Medicare Pass-Through Funds for Residency Programs
As a reminder, pass-through funds are only potentially available for programs that qualify a person to be employed in a specialty in which that person could not be employed without this particular educational program. Since it is the industry norm for hospitals to employ only board-certified chaplains (a process that requires 1,600 hours of CPE), then a residency of 1,600 hours (4 units) or a residency of 1,200 hours (3 units) with a pre-requisite unit of 400 hours, that are designed to enable persons to achieve board certification are eligible for reimbursement, provided that they meet the conditions outlined below.
Even though this is a federally funded program, its implementation and oversight is done on a regional basis. In talking with many of centers and with others who are facing similar challenges, what has become clear is that there is a wide variation in interpretation of what is allowable and what is not, and even within a specific region, these interpretations are inconsistently applied to programs.
However, there are particular items that it is safe to say are “must haves” for a center to be eligible to receive pass-through funds for their residency programs. The following basic information is from the Federal Register, and is a good starting point. Click here to view the Federal Register documents: 42 CFR 413.85 – Cost of Approved Nursing and Allied Health Education Activities. This section includes the five basic requirements for a hospital to be considered the operator of an approved program, the hospital MUST:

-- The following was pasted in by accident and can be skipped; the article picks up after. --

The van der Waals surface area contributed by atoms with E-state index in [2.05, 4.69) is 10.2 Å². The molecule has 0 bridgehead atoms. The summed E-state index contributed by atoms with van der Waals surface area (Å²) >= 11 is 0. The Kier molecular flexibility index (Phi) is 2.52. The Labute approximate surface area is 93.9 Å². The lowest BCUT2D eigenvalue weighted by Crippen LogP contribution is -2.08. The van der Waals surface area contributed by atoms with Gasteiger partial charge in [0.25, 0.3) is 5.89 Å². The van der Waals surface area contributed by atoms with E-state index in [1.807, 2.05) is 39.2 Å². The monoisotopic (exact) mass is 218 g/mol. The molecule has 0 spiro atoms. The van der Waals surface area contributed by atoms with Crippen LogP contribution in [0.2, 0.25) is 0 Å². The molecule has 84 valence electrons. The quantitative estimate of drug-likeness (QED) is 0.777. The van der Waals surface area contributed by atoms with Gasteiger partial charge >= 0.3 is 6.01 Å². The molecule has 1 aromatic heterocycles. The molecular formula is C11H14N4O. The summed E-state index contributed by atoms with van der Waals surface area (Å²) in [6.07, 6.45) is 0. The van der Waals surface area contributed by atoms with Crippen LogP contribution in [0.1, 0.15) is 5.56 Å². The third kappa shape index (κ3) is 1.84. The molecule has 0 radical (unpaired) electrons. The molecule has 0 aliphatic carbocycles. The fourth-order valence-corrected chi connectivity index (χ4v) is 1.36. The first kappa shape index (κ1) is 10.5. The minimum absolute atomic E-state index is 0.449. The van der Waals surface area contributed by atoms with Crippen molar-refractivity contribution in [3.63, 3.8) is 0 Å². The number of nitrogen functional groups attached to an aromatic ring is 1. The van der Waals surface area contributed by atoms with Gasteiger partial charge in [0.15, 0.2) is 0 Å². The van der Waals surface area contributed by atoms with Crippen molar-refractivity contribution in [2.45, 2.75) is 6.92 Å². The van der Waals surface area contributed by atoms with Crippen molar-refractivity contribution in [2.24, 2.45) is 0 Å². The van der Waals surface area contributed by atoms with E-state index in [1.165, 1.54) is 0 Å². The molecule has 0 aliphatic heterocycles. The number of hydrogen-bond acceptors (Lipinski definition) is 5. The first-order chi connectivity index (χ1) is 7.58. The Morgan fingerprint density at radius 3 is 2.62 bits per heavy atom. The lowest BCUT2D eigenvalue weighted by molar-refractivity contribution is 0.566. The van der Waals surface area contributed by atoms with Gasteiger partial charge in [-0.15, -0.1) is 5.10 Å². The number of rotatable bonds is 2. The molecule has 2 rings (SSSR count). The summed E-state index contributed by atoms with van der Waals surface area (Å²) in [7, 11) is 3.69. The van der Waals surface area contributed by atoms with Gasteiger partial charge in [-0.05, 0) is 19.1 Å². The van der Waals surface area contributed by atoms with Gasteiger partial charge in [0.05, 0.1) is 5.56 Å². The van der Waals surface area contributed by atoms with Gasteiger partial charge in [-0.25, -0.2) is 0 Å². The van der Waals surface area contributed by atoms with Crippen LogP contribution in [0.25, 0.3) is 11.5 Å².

- directly incur the training costs;
- have direct control of the program curriculum;
- control the administration of the program (includes collection of tuition, payroll, day to day program operation);
- employ the teaching staff;
- provide and control both classroom instruction and clinical training.
Here are some additional areas that we know are concerns of the auditors:
- Review operating agreements with educational institutions to determine how control of the program is discussed and that it matches reality.
- Contractors have cited diplomas listing the provider’s and university’s name as violating the “operator” principle, i.e. the names of the entities are not matching.
- Track funding to ensure provider is incurring all costs (i.e., avoid the community support prohibition).
Here is a partial list of documentation/proof that our centers have shared with us that auditors have asked for as part of the auditing process:
- List of Residents, along with rotation/work schedules, as proof of their work within the institution.
- Certificates of Accreditation from ACPE. If you have a gap in the dates of your certificates due to the meeting schedule of the Accreditation Commission, request a letter from the ACPE office stating that you have been continuously accredited.
- Original graduation certificates for students who completed your program. Face sheets have not been accepted as proof that students completed the program.
- List of employed teaching staff and their job descriptions.
- Administrative records on the collection of tuition and fees that show the entity is collecting them and where they are deposited.